While in many areas women are progressing, other factors can prevent them from reaching their career potential in the military. Osterkamp said that one of the reasons she left the Navy was institutional ignorance about needs specific to women. Her first deployment was on a ship with 250 men and just 5 women, and she encountered a few difficulties.

“Just the little things like, how do you get tampons while on deployment? Oh, wait, there’s only 5 people that need them,” said Osterkamp.

Additionally, women find that starting a family proves a major obstacle to their career progress, the extent of which their male peers cannot understand.

“The Navy doesn’t think about the fact that oh, when women have babies that takes time away,” Osterkamp continued. “As a result they haven’t really thought about how that changes their career trajectory, and so women are disadvantaged because of that.”

In a 2008 study of female ROTC cadets, University of Virginia professor Jennifer Silva found that 84 percent of cadets interviewed said they did not want to pursue a military career because it would hinder their ability to get married and have children.

Still, Osterkamp sees women’s presence in the military continuing to increase.

“I definitely think that more women are in the military now than there used to be even ten years ago,” she said. “I think people are slowly adjusting. It’s basically going to take those old men who have been there forever to get out of the Navy.”

At Northwestern, the trend can be seen in the large percentage of female midshipmen. Aside from the high representation of women, though, the unit is also unique for its size. Due to the school’s high price and selectivity, the number of Northwestern NROTC recruits remains fairly low.

Recruits may receive an NROTC scholarship, but they also have to get into the school. The program size is also affected by budgetary constraints—NU and other private schools cost more than public universities. With limited scholarship funds, the Navy realizes that money goes farther at a state school. They can put two or three midshipmen through a public university for the cost of one at NU. With politicians moving to reduce the defense budget, the Navy may soon have even less to work with.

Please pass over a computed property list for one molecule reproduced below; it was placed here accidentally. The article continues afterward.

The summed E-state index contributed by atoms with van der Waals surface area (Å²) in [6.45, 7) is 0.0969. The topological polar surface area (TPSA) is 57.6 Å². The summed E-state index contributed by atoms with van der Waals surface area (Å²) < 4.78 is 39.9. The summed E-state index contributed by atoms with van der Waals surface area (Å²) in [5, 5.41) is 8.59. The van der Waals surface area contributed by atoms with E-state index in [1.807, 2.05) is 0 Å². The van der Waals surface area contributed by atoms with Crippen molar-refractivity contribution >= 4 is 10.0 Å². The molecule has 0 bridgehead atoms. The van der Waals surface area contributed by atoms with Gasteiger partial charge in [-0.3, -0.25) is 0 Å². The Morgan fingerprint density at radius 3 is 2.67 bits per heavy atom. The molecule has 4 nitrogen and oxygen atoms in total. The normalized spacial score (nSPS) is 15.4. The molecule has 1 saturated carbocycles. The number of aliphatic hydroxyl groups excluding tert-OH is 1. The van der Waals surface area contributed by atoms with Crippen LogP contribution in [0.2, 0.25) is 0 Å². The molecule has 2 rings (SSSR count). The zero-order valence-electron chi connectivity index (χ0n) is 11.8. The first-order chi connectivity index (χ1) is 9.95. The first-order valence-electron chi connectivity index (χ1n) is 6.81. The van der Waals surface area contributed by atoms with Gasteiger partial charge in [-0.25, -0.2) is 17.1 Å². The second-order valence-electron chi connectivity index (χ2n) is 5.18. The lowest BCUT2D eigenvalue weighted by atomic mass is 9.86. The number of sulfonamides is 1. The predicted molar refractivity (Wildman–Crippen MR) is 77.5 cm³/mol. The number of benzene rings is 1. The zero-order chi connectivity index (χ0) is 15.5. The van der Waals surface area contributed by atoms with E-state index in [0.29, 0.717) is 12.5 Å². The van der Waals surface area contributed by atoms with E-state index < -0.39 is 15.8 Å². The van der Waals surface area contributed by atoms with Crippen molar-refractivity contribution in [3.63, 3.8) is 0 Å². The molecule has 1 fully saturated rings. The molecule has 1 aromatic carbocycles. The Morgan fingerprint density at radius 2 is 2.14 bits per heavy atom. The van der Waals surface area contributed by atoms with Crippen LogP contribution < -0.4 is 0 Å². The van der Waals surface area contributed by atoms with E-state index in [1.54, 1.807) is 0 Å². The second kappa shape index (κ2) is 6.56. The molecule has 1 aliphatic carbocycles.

“It doesn’t necessarily mean the ROTC budget will decrease,” Koehr said. “You never know how that’s going to play out.”

Ultimately, Thayer feels there is a tradeoff to allotting more scholarship spots to public universities.

“We have jobs engineering nuclear reactors. So would you rather have a public state school person doing that or would you rather have someone trained at Northwestern engineering school doing that?”

According to Koehr, cuts in the Navy budget have most affected the 2 year scholarships, which he says have “drastically reduced nationwide.”

Said Koehr, “The Navy is trying to beg for budgeters to make that money available, but if it’s not in the bank, there’s not a whole lot we can do.”

The poor state of the economy in recent years has made the limited scholarship spots even more selective because more students are applying.

“More people are looking for it—it’s the reality of down economic times. It’s a great opportunity for them,” said Koehr.

Thayer’s younger brother, Peter, is a freshman midshipman at UT. Peter did not receive a scholarship, so he currently participates in ROTC as a college programmer, a midshipman who completes ROTC training but does not receive scholarship money. While these individuals may be able to pick up a scholarship during their college career, many will never get financial assistance.

Koehr compared the college programmers to the walk-ons of a football team. “They don’t necessarily get to play, but they put in all the blood, sweat and tears.”

Because of this, Koehr has an even greater respect for college programmers. “They’re doing it on their own volition. There is a higher level of commitment there.”

Peter, meanwhile, is concerned that current and possible future budget cuts will affect his scholarship chances.

Charlotte Thayer said of her brother, “He’s worried with military cuts happening, spending going down, that there’s just not going to be a spot for him.”

Having seen her brother’s frustration, Thayer recognizes the potential implications for a smaller ROTC budget.

“Sometimes it doesn’t matter how competent you are, how well you’re doing at school, or in the unit,” she said. “It just doesn’t happen for you.”